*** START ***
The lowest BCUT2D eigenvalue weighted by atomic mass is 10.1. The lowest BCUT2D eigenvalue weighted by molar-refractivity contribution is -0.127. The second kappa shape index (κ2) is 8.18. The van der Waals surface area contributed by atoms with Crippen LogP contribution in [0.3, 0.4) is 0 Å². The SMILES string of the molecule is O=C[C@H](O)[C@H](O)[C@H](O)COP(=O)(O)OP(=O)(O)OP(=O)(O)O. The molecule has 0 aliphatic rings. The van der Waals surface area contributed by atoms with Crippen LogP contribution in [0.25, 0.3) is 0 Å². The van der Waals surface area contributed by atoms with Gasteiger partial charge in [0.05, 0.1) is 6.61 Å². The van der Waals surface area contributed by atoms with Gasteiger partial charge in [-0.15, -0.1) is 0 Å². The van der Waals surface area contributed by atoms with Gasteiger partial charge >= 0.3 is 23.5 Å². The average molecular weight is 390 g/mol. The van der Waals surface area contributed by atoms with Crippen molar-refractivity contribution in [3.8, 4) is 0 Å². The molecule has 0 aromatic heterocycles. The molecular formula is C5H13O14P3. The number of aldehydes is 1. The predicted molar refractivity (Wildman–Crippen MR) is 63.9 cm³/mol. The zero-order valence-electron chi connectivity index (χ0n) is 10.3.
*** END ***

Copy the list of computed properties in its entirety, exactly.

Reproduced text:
The lowest BCUT2D eigenvalue weighted by atomic mass is 10.1. The lowest BCUT2D eigenvalue weighted by molar-refractivity contribution is -0.127. The second kappa shape index (κ2) is 8.18. The van der Waals surface area contributed by atoms with Crippen LogP contribution in [0.3, 0.4) is 0 Å². The SMILES string of the molecule is O=C[C@H](O)[C@H](O)[C@H](O)COP(=O)(O)OP(=O)(O)OP(=O)(O)O. The molecule has 0 aliphatic rings. The van der Waals surface area contributed by atoms with Crippen LogP contribution in [0.25, 0.3) is 0 Å². The van der Waals surface area contributed by atoms with Gasteiger partial charge in [0.05, 0.1) is 6.61 Å². The van der Waals surface area contributed by atoms with Gasteiger partial charge in [-0.15, -0.1) is 0 Å². The van der Waals surface area contributed by atoms with Gasteiger partial charge >= 0.3 is 23.5 Å². The average molecular weight is 390 g/mol. The van der Waals surface area contributed by atoms with Crippen molar-refractivity contribution in [3.8, 4) is 0 Å². The molecule has 0 aromatic heterocycles. The molecular formula is C5H13O14P3. The number of aldehydes is 1. The predicted molar refractivity (Wildman–Crippen MR) is 63.9 cm³/mol. The zero-order valence-electron chi connectivity index (χ0n) is 10.3.